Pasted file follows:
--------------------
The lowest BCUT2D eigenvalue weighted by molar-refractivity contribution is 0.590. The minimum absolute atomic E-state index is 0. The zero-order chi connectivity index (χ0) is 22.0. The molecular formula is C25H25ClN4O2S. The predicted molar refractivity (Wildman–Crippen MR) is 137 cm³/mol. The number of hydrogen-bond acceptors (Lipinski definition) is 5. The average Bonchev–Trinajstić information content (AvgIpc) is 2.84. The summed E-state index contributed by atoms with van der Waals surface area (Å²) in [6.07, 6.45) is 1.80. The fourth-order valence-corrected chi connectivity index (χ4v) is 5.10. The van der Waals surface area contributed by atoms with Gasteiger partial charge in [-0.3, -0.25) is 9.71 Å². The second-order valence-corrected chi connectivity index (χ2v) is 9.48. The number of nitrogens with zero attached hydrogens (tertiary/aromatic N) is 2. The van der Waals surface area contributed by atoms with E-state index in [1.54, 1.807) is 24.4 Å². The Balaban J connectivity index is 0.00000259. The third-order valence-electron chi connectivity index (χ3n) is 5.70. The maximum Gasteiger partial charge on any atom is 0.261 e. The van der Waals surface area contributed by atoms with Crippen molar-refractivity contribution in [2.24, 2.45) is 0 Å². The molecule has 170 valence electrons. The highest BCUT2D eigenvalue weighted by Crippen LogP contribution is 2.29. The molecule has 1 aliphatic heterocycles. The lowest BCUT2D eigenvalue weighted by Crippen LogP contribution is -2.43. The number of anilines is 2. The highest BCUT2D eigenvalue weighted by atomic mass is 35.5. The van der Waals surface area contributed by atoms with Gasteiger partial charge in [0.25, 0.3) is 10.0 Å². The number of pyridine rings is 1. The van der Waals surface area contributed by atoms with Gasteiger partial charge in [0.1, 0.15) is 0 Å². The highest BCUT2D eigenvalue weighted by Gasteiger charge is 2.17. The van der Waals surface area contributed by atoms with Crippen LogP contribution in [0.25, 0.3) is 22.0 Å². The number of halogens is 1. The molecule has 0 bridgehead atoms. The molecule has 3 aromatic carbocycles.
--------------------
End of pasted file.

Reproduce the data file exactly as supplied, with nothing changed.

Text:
The lowest BCUT2D eigenvalue weighted by molar-refractivity contribution is 0.590. The minimum absolute atomic E-state index is 0. The zero-order chi connectivity index (χ0) is 22.0. The molecular formula is C25H25ClN4O2S. The predicted molar refractivity (Wildman–Crippen MR) is 137 cm³/mol. The number of hydrogen-bond acceptors (Lipinski definition) is 5. The average Bonchev–Trinajstić information content (AvgIpc) is 2.84. The summed E-state index contributed by atoms with van der Waals surface area (Å²) in [6.07, 6.45) is 1.80. The fourth-order valence-corrected chi connectivity index (χ4v) is 5.10. The van der Waals surface area contributed by atoms with Gasteiger partial charge in [-0.3, -0.25) is 9.71 Å². The second-order valence-corrected chi connectivity index (χ2v) is 9.48. The number of nitrogens with zero attached hydrogens (tertiary/aromatic N) is 2. The van der Waals surface area contributed by atoms with E-state index in [1.54, 1.807) is 24.4 Å². The Balaban J connectivity index is 0.00000259. The third-order valence-electron chi connectivity index (χ3n) is 5.70. The maximum Gasteiger partial charge on any atom is 0.261 e. The van der Waals surface area contributed by atoms with Crippen molar-refractivity contribution in [2.24, 2.45) is 0 Å². The molecule has 170 valence electrons. The highest BCUT2D eigenvalue weighted by Crippen LogP contribution is 2.29. The molecule has 1 aliphatic heterocycles. The lowest BCUT2D eigenvalue weighted by Crippen LogP contribution is -2.43. The number of anilines is 2. The highest BCUT2D eigenvalue weighted by atomic mass is 35.5. The van der Waals surface area contributed by atoms with Gasteiger partial charge in [0.25, 0.3) is 10.0 Å². The number of pyridine rings is 1. The van der Waals surface area contributed by atoms with Gasteiger partial charge in [0.1, 0.15) is 0 Å². The highest BCUT2D eigenvalue weighted by Gasteiger charge is 2.17. The van der Waals surface area contributed by atoms with Crippen LogP contribution in [0.25, 0.3) is 22.0 Å². The number of halogens is 1. The molecule has 0 bridgehead atoms. The molecule has 3 aromatic carbocycles.